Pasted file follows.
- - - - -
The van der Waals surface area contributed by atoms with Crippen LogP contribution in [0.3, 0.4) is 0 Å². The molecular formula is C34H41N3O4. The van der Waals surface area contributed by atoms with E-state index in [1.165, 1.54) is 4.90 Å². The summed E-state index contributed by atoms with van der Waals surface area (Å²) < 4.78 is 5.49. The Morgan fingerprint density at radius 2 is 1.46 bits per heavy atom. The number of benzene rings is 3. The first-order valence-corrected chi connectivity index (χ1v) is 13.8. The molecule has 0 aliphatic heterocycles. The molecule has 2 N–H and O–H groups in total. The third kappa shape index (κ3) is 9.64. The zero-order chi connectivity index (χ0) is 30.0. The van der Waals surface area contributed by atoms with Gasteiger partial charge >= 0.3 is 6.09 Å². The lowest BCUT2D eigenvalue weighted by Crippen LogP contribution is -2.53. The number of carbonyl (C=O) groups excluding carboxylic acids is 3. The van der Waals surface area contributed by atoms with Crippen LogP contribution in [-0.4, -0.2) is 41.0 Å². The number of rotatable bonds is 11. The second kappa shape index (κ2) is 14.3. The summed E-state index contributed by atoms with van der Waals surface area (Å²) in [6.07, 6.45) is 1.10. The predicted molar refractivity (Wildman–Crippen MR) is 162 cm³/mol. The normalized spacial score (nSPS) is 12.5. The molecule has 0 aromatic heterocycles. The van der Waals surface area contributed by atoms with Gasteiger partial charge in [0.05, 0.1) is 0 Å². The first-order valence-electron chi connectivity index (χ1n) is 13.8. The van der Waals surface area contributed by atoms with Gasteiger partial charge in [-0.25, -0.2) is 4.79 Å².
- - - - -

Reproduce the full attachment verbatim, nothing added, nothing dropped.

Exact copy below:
The van der Waals surface area contributed by atoms with Crippen LogP contribution in [0.3, 0.4) is 0 Å². The molecular formula is C34H41N3O4. The van der Waals surface area contributed by atoms with E-state index in [1.165, 1.54) is 4.90 Å². The summed E-state index contributed by atoms with van der Waals surface area (Å²) < 4.78 is 5.49. The Morgan fingerprint density at radius 2 is 1.46 bits per heavy atom. The number of benzene rings is 3. The first-order valence-corrected chi connectivity index (χ1v) is 13.8. The molecule has 0 aliphatic heterocycles. The molecule has 2 N–H and O–H groups in total. The third kappa shape index (κ3) is 9.64. The zero-order chi connectivity index (χ0) is 30.0. The van der Waals surface area contributed by atoms with Gasteiger partial charge >= 0.3 is 6.09 Å². The lowest BCUT2D eigenvalue weighted by Crippen LogP contribution is -2.53. The number of carbonyl (C=O) groups excluding carboxylic acids is 3. The van der Waals surface area contributed by atoms with Crippen LogP contribution in [-0.4, -0.2) is 41.0 Å². The number of rotatable bonds is 11. The second kappa shape index (κ2) is 14.3. The summed E-state index contributed by atoms with van der Waals surface area (Å²) in [6.07, 6.45) is 1.10. The predicted molar refractivity (Wildman–Crippen MR) is 162 cm³/mol. The normalized spacial score (nSPS) is 12.5. The molecule has 0 aromatic heterocycles. The van der Waals surface area contributed by atoms with Gasteiger partial charge in [0.05, 0.1) is 0 Å². The first-order valence-electron chi connectivity index (χ1n) is 13.8. The van der Waals surface area contributed by atoms with Gasteiger partial charge in [-0.25, -0.2) is 4.79 Å².